Geophysical prospection techniques are well suited to investigating the spatiality of village organization in this part of PNG, and in doing so tracing archaeological expressions of local social institutions as recorded in the ethnographic literature. For example, the residents of Epemeavo and Kea Kea villages to the east of the Vailala River trace their ancestry to the upper waters of the Vailala and Purari rivers. Oral origin histories describe a series of 'halting places' occupied as people moved generally southwards toward the coast (e.g. David et al. 2009; Holmes 1903). This raises the question of whether ethnographically-described village layouts can be traced further inland and back in time. Delineating smaller domestic dwellings from small villages or temporary residences across the landscape would be difficult archaeologically, as these were more or less randomly scattered and regularly rebuilt. However, the orientation and utility of men's longhouses (eravo), especially common among the larger, coastal villages of this area, can be more clearly recognised. The eravo faces the sea, and is juxtaposed by two smaller baupo eravo facing inland. Outside times of ceremonial performance, these were places where men rested, socialised or entertained visitors (e.g. Williams 1940: 3-6). Eravo are not places where all the communal activities of day to day life took place, but rather in their positioning and hierarchical significance within village layouts signalled specific forms of social organisation involving gender and age relations; ceremonial procedures, obligations and schedules; and structures of ritual responsibility based around the clan and level of seniority which, in its archaeologically observable material expression (e.g. posthole distributions), can be expected to leave a unique material signature. However, such structures have not yet been recovered archaeologically.

Archaeological assemblages from village sites across this region are characterised by pottery, stone artefacts, bone, charcoal, abundant postholes, earth ovens, human burials as well as the geochemical signatures of occupation. These features have variable potential for detection using geophysical techniques, the most problematic being stone artefacts and skeletal materials. While large accumulations of stone artefacts might in principle be detectable using geophysical techniques such as GPR, EMI or direct current resistivity, their small individual size would make them very difficult to reliably detect in most cases. Further, it would be impossible to differentiate between worked and unworked stone with these methods.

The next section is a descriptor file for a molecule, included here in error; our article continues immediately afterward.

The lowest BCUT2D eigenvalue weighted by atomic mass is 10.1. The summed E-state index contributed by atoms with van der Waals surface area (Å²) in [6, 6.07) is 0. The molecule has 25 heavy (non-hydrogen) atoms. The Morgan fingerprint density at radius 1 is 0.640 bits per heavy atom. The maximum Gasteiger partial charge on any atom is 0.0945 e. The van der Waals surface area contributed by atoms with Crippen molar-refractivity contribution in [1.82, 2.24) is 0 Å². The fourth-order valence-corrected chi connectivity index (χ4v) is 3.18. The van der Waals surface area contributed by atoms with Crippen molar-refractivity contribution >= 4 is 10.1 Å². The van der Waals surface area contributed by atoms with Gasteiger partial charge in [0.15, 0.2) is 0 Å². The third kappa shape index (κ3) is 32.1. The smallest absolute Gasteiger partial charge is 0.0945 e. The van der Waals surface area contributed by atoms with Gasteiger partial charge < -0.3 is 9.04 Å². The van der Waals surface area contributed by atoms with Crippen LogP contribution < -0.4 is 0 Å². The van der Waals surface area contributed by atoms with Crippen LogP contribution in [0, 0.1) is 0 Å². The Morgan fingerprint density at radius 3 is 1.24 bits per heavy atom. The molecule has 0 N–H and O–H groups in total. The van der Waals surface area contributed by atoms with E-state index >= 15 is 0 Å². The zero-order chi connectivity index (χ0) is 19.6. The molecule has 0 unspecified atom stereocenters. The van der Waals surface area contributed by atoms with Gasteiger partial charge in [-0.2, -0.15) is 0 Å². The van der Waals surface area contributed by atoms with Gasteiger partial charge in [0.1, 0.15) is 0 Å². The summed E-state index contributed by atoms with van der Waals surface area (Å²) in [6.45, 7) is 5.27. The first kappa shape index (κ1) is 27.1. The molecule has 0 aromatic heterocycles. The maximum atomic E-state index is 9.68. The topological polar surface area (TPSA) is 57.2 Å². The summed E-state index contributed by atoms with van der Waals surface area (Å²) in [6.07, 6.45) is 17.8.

More promising is the detection of skeletal material, particularly using ground penetrating radar (Conyers 2006, Ruffell and McKinley 2005). Most informed studies now consider that the direct detection of skeletal material under field conditions is impossible and that the best targets are the disturbance to the soil created through the act of burying the corpse or material culture items (such as coffins) associated with burials. For this method to be successful, it relies on minimal post-interment disturbance to the grave fill and surrounding stratigraphy (Conyers 2006: 67). In the tropical environments of PNG where jungle quickly overtakes any open ground, this degree of preservation is unlikely. An alternative approach is to detect the magnetic enhancement resulting from burial rituals involving fire or the use of ochre (Moffat et al. 2010; Wallis et al. 2008) which may have some potential for use in this region.

The target most amenable to geophysical investigation in much of PNG is increased magnetism caused by subsurface pottery, fire and other anthropogenic mechanisms of magnetic mineral formation. Of these pottery is, in general, the most likely to yield information about the chronology and material culture of a particular site. The increase in the magnetism caused by these features results from the cumulative contribution of both thermoremanence and induced magnetism, formed through different processes (Tauxe 2002) which (in this case) result from human activity.